Aggregation As Disempowerment: Red Flags in Class Action Settlements

54 Pages Posted: 17 Apr 2016 Last revised: 14 Feb 2017

Howard M. Erichson

Fordham University School of Law

Date Written: April 10, 2016

Abstract

Class action critics and proponents cling to the conventional wisdom that class actions empower claimants. Critics complain that class actions over-empower claimants and put defendants at a disadvantage, while proponents defend class actions as essential to consumer protection and rights enforcement. This article explores how class action settlements sometimes do the opposite. Aggregation empowers claimants’ lawyers by consolidating power in the lawyers’ hands. Consolidation of power allows defendants to strike deals that benefit themselves and claimants’ lawyers while disadvantaging claimants. This article considers the phenomenon of aggregation as disempowerment by looking at specific settlement features that benefit plaintiffs’ counsel and defendants without benefiting class members. Recognizing that protection of disempowered class members lies with judges who review settlement agreements, the article identifies red flags to alert judges to problematic settlements and fee requests. By showing how certain settlement features reflect defendants’ cooption of the power of aggregation, the article offers a framework for thinking about class action power dynamics in the age of settlement.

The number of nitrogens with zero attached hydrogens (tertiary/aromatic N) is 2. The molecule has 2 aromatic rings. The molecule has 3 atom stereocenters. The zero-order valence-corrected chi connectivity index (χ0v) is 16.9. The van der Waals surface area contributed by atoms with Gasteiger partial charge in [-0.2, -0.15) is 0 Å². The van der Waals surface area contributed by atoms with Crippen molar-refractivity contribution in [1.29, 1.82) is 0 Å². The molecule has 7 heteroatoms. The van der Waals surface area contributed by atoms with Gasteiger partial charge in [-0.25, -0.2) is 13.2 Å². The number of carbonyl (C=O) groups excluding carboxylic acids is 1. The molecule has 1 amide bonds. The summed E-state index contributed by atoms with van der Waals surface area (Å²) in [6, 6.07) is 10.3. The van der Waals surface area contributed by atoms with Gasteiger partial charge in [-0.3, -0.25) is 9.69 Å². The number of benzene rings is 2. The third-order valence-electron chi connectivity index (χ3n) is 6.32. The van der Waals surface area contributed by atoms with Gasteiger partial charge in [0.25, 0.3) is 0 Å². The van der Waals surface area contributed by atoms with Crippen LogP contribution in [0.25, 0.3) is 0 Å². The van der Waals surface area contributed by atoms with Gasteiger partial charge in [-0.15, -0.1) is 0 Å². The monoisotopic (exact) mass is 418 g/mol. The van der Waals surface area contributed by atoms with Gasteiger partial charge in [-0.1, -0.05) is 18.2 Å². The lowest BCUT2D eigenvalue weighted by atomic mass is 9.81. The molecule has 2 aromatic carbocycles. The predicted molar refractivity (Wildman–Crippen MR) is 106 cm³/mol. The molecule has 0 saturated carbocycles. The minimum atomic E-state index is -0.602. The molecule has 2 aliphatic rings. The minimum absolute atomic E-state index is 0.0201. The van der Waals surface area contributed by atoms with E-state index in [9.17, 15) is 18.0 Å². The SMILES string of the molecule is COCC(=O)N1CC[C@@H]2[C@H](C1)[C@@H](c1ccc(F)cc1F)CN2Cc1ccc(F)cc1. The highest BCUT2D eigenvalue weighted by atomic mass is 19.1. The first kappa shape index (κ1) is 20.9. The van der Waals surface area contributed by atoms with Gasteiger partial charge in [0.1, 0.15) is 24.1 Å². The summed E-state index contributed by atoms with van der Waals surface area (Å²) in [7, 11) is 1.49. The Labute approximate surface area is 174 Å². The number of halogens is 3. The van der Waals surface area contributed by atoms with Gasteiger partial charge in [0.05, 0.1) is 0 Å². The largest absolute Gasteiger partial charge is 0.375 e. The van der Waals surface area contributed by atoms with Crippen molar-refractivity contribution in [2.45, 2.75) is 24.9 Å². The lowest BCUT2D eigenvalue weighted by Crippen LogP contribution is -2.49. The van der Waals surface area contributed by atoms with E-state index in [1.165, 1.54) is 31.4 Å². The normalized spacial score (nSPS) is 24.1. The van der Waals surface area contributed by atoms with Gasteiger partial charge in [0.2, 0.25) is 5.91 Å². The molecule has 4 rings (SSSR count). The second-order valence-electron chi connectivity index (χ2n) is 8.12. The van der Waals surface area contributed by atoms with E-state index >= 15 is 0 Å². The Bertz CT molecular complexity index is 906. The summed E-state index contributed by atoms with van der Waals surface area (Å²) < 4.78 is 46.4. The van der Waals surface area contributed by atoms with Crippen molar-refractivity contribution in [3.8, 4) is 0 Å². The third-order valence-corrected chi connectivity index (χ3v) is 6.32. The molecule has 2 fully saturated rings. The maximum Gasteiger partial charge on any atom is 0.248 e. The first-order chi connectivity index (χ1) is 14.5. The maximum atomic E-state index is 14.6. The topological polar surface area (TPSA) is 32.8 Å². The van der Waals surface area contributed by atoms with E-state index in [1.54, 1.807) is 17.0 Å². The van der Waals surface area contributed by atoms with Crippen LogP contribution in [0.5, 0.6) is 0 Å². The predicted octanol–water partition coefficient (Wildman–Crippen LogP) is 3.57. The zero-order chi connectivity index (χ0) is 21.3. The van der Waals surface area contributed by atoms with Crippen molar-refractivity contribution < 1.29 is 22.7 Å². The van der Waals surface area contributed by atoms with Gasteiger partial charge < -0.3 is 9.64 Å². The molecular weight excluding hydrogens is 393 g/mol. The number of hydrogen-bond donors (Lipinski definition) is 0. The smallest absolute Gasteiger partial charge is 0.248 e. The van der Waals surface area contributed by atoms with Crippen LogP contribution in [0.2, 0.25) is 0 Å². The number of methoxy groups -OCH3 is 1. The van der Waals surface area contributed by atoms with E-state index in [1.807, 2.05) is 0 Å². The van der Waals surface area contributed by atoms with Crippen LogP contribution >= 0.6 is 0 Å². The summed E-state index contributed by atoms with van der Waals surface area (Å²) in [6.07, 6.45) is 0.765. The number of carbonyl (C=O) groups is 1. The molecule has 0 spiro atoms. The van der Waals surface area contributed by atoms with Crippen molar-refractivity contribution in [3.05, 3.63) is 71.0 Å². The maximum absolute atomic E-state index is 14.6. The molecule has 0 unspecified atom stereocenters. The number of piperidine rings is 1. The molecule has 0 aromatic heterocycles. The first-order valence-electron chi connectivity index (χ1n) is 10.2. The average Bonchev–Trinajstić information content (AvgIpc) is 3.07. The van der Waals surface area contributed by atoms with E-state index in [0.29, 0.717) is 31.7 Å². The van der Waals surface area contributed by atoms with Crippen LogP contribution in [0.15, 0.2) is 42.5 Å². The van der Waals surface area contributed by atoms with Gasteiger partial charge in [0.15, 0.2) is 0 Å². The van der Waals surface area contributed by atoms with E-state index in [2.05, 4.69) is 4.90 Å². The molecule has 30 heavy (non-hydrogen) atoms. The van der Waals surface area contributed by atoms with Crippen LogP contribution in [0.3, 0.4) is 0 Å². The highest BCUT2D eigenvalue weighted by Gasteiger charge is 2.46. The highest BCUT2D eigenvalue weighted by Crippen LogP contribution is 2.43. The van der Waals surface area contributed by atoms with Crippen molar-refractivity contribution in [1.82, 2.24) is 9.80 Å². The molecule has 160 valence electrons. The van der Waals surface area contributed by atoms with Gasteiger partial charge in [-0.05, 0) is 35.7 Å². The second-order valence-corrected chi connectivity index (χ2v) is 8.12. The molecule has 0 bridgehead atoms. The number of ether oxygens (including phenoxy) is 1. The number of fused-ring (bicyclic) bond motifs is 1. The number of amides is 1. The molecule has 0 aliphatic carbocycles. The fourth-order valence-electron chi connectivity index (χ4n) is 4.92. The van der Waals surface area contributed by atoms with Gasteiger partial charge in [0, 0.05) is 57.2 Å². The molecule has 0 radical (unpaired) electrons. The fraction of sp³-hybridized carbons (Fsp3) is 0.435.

Keywords: settlement, aggregation, class action, fees, Rule 23, coupon, cy pres, clear sailing, ethics, negotiation

JEL Classification: K41

Suggested Citation

Erichson, Howard M., Aggregation As Disempowerment: Red Flags in Class Action Settlements (April 10, 2016). 92 Notre Dame Law Review 859 (2016); Fordham Law Legal Studies Research Paper No. 2761912. Available at SSRN: https://ssrn.com/abstract=2761912

Howard M. Erichson (Contact Author)

Fordham University School of Law ( email )

150 West 62nd Street
New York, NY 10023
United States
646-312-8233 (Phone)

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